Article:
Home » Drum building tutorials » Making a Shimedaiko Suwaridai (Seated Wooden Stand)

Making a Shimedaiko Suwaridai (Seated Wooden Stand)

This tutorial will assist you in making a simple homemade suwaridai that is easy to make but also sturdy and easily customizable to various drum sizes and playing angles. This stand can easily be completed in a single afternoon and the materials costs are very low. Unlike a wire stand this suwari dai does not rely on parts of the stand fitting between the ropes or bolts and therefore can easily accommodate a variety of shime types.

Tools and Materials Required:

  •  8′ long 1×2″  boards (2x)
  • 24 of #8 (or #10) x 1.25″ long wood screws
  • Power drill
  • Countersink bit for #8 (or #10) screws
  • Square
  • Saw and miter box (or miter saw / table saw if available)
  • 2-3 clamps

Purchase a sufficient amount of 1×2 from your local home supply store. Many different types of wood will be acceptable for this type of stand. Pine is a good choice because it is cheap and easy to work with, it is also light but it is not the most resilient wood. Pine also doesn’t stain well, so if you are looking for a natural wood finish it should be avoided. Oak or maple will be more resilient and will stain well, but they are harder to cut and more likely to split if you are not careful to drill pilot holes for all of your screws.

Lumber Cut List

  • A: 12.75″ x3
  • B: 9.75″ x2
  • C: 5.25″ x2
  • D: 10.375″ x2 (depends on size of drum)
  • E: 6.75″ x2 (Ends are cut to 45°)
  • F: ~2.75″ x2 (Ends are cut to 45°)
  • Note that the length of F will depend on the height chosen for piece A in Step 3.

 

STEP 1

Cut two of pieces A and B. Lay out two of A horizontally and place two of B vertically on top of them as shown in the picture below. Use two pieces of 1×2 scrap to space your pieces appropriately. Use a square to ensure the pieces are place at a 90° angle and clamp them down to a flat surface.

With the pieces clamped into place drill two pilot holes (preferably with a countersink bit) and screw the pieces together. Repeat this on all four corners. This will be the back of the stand. The vertical pieces should have an interior spacing of 8.25″.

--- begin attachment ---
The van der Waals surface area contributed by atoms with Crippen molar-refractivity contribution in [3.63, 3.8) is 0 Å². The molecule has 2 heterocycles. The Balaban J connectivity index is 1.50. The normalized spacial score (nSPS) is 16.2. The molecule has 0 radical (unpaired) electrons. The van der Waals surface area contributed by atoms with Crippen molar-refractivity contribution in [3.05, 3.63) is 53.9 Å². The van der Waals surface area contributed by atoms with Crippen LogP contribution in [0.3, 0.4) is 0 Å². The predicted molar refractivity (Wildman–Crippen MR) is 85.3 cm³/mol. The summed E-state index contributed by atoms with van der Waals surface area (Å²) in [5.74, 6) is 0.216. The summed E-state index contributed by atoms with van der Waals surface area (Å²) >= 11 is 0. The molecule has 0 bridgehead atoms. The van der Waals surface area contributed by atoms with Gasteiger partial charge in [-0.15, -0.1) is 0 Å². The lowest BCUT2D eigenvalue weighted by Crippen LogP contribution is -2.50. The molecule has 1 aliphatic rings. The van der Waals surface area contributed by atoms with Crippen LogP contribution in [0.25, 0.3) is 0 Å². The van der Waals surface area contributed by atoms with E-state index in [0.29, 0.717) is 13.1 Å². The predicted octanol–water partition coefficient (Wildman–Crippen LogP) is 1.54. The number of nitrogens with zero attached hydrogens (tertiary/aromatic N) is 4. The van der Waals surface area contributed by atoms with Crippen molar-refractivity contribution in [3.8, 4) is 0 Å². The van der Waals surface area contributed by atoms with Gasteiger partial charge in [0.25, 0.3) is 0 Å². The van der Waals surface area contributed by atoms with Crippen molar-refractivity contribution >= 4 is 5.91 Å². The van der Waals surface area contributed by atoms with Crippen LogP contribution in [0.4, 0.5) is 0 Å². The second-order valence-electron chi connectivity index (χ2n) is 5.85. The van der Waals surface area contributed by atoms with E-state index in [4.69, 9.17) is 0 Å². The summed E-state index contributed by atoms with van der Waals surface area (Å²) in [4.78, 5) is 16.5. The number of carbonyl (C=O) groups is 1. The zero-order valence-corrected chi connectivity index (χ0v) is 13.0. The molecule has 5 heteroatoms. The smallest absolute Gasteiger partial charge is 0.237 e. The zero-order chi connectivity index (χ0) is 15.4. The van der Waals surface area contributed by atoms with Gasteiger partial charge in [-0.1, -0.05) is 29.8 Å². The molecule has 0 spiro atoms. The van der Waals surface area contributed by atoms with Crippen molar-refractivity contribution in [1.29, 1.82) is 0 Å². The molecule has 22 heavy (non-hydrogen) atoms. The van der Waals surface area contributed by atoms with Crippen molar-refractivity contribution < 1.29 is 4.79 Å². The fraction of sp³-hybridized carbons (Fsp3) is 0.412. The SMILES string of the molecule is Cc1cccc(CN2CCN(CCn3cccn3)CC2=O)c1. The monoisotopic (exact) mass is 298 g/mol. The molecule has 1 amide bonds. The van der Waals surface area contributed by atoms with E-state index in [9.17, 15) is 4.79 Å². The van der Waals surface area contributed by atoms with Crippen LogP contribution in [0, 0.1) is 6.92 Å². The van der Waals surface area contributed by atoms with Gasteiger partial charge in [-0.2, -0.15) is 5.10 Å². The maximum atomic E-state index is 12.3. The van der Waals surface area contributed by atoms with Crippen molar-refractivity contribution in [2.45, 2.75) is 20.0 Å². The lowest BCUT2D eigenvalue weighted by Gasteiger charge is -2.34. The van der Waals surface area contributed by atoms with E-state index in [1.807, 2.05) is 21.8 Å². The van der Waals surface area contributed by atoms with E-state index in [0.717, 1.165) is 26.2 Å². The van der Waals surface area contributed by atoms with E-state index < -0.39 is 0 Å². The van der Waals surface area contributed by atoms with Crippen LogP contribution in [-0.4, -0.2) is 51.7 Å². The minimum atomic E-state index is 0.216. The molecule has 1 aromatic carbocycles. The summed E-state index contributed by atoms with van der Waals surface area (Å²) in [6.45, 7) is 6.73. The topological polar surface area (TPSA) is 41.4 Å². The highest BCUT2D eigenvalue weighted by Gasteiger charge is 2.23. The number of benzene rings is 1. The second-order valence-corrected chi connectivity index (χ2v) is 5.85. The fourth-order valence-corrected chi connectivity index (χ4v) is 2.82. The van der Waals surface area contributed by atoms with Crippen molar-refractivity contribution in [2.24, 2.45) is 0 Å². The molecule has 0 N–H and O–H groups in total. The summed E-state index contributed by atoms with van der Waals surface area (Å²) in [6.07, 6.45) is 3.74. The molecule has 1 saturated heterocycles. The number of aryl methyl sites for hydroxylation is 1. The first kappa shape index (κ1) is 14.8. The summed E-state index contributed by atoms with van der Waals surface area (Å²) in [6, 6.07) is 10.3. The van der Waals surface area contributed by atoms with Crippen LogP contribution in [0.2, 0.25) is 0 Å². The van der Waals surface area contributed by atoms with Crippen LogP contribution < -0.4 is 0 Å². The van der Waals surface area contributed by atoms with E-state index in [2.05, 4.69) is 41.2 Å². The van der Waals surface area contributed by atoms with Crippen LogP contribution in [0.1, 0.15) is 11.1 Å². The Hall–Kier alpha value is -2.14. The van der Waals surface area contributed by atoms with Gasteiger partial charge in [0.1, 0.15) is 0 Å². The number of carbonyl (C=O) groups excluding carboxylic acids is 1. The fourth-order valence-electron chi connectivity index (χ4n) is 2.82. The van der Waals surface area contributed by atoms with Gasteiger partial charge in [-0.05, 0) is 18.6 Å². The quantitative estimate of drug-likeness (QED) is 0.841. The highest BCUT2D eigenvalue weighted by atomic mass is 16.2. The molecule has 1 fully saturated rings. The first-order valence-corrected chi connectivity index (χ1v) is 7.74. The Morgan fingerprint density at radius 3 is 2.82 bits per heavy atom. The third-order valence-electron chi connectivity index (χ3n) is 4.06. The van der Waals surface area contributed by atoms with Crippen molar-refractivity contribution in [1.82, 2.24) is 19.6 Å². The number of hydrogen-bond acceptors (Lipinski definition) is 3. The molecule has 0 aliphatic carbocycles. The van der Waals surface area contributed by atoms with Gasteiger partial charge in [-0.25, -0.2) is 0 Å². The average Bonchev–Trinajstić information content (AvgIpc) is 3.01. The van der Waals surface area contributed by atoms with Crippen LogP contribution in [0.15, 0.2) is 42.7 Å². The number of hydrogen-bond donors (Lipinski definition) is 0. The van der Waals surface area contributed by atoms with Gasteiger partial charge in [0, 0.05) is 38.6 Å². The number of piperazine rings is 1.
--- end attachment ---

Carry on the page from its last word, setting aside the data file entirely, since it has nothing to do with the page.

STEP 2

Cut two D pieces. The size given in the cutlist is good for a standard sized san chogake. Flip over the assembly made in step 1 and clamp D into place as shown in the picture below. Screw this piece into place using only one screw, don’t worry if this seems a little flimsy (you’re right, it is flimsy), it will be reinforced in a later step. Repeat this with the other part D on the left.

 

STEP 3

Cut two C and one A. Place the C on the table first as shown in the picture and lay the A across it. The spacing of the C pieces should be the same as the B pieces relative to A in step 1.

The height of the A piece in the front will determine the angle of the shime. This is entirely up to you and is a matter of personal preference and playing style. I use one scrap block to set the height of D and screw it into place and then I use another scrap block to set the height of A as shown in the picture below. The screw that holds down D is put in at an angle so as not to screw the scrap piece into place as well.

If you desire a particular angle the drawing below should help you to determine the angle based on easily measurable stand dimensions:

STEP 4

The stand should now look like the picture below. All that is left is to reinforce the frame to stiffen it up.

Cut two of E. Determine the appropriate length of F based on the height you chose for A in step 3. Measure from the top of D to the top of A in the front and multiple that length by 1.414. Screw F into place as shown in the picture below and repeat for the other F and the two Es.

 

STEP 5

Attach some 1″ rubber feet to the bottom of the stand. This will keep the stand from sliding around while you play.

 

STEP 6

Test fit the shime on the stand and thoroughly round off all the wood edges where it comes into contact with the shime. Stain or paint the stand as desired.

After staining or painting the stand it is a good idea to attach felt to all the edges where the shime comes into contact with the stand.

Enjoy your new shime stand!

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